- accurately predict what returns you’ll generate from your investments [as I discuss elsewhere];
- predict changes to Government policy which might have a significant financial impact (including, for example, policy relating to NZ Super over the long-run); or
- predict social, technological, economic, environmental, and political changes that might have profound implications on our way of life over the course of decades.
And of course, there are always “unknown unknowns”.
We can make “best guesses”. But that’s all they are: guesses. (Or: flawcasts.)
The only thing we can guarantee when it comes to these guesses is that they’ll be wrong.
However, they are valuable in terms of providing some context for the investment and lifestyle decisions you might make in the foreseeable future. It provides a valuable backdrop for the advice in this report.”
I reiterate these disclaimers at the end of the flawcasting section, in case I haven’t made myself clear enough. I repeat it during our conversations.
But even with these disclaimers, I agonise over this flawcasting process.
I think it’s an essential part of my advice process. It’s one thing to look at someone’s financial position as it stands now. But I don’t think I can provide appropriate advice without trying to look at their financial situation within the broader context of their financial trajectory.
Even if I can’t predict their trajectory in exact detail.
Because if you’re keen reader of this blog, you’ll know that I’m not a strong believer in crystal balls. (See my writing on: Future babble. Or Are we on the road to ruin. Or The folly of predicting market downturns. Or any one of a dozen or more other articles that touch on this point; it’s a major theme in my worldview and why this blog is about wealth and risk – or to put it another way, uncertainty.)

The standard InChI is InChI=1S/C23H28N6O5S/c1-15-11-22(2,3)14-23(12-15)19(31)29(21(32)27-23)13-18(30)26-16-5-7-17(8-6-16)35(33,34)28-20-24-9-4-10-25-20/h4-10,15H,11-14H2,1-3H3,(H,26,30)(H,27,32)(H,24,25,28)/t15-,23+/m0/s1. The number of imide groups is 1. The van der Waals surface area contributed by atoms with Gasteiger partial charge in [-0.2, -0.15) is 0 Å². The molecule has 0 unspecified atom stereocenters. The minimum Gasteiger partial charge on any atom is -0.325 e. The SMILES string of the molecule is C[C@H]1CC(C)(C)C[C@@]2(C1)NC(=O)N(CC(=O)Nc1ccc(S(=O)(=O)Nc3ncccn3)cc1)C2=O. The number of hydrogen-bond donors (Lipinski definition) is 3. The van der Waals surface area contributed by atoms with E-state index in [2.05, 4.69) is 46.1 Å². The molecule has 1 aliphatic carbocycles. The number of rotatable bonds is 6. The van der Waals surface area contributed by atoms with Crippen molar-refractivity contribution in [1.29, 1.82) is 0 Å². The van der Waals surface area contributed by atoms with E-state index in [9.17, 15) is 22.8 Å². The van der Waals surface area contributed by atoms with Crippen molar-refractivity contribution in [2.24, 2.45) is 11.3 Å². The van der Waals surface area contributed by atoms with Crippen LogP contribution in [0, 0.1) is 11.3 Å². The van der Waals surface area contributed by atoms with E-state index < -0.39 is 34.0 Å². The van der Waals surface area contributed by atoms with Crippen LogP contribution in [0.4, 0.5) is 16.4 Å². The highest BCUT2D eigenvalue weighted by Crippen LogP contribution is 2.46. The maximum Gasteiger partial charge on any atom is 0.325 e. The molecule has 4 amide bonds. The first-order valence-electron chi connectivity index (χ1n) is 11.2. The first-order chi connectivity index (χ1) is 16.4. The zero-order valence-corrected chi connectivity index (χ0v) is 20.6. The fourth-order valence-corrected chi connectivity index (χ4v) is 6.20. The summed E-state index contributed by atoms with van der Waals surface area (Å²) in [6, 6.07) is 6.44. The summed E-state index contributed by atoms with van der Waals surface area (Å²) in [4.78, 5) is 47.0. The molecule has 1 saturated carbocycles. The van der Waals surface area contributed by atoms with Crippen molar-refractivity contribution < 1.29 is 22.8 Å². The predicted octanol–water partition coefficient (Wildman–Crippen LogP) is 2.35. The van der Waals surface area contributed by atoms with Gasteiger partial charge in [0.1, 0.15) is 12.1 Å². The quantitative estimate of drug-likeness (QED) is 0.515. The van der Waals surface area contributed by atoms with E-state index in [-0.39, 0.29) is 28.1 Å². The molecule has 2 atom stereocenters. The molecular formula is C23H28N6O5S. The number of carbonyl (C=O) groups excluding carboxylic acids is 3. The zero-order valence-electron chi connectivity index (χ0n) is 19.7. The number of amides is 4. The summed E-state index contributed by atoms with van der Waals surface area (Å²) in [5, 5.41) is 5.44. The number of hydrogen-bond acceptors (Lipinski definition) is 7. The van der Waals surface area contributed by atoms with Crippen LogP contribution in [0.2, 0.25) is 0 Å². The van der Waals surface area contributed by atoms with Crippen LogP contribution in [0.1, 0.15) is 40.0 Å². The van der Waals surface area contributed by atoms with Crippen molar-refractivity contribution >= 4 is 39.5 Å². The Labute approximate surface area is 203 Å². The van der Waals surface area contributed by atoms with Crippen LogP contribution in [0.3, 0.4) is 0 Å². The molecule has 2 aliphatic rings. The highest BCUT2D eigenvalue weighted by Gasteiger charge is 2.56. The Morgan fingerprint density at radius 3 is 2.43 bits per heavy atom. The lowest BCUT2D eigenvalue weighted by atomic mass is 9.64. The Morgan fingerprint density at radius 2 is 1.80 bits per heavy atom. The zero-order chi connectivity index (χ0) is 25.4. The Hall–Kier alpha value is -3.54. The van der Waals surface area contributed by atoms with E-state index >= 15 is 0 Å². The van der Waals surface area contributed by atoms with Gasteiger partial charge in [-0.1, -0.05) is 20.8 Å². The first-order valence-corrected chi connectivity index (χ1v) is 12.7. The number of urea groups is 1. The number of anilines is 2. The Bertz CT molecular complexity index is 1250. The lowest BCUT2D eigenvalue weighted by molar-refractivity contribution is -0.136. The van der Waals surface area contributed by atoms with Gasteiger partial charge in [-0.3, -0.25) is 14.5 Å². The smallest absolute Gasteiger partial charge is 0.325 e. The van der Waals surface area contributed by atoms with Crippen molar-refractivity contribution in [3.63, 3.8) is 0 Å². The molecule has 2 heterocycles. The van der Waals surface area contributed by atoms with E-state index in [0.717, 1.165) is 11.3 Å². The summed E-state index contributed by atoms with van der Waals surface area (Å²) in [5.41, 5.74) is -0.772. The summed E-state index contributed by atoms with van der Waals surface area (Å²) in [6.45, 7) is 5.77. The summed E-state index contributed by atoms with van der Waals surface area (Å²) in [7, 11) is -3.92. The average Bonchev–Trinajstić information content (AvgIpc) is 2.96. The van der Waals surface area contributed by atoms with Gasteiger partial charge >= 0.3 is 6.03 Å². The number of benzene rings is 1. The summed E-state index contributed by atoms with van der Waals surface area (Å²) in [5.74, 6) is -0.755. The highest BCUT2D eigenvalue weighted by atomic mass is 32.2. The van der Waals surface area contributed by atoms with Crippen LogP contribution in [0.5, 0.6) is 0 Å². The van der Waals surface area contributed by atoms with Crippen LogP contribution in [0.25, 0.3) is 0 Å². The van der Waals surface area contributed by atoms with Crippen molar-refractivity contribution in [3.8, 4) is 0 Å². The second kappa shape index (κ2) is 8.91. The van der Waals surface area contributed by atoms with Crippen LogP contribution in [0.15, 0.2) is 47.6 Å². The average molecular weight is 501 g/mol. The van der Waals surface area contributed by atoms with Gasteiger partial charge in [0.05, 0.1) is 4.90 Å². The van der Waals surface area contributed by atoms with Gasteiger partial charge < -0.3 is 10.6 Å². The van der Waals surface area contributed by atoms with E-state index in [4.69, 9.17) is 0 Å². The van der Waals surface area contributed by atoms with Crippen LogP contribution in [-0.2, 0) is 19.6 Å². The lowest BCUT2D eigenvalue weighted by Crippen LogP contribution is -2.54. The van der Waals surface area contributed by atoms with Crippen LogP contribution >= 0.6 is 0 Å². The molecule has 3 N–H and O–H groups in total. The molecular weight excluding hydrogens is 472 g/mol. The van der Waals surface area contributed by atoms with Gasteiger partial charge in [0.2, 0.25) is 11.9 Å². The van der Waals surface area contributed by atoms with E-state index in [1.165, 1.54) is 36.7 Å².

One of the things I agonise over is what level of buffer is necessary when preparing a financial plan.
Part of this comes down to my determination that my advice doesn’t end up being a personal Rorschach test (where I project my own values and priorities onto my clients).
(A confounding challenge is that the majority of my clients seem to have similar values and priorities to me, which is why they reach out to me – it’s hard to work out where the line is.)
(I’ve also wanted to refer to this article by Scott Alexander titled “Different worlds” for a couple of years now – so here’s an excerpt which is at least tangentially relevant:
“People self-select into bubbles along all sorts of axes. Some of these bubbles are obvious and easy to explain, like rich people mostly meeting other rich people at the country club. Others are more mysterious, like how some non-programmer ends up with mostly programmer friends. Still others are horrible and completely outside comprehension, like someone who tries very hard to avoid abusers but ends up in multiple abusive relationships anyway. Even for two people living in the same country, city, and neighborhood, they can have a “society” made up of very different types of people.”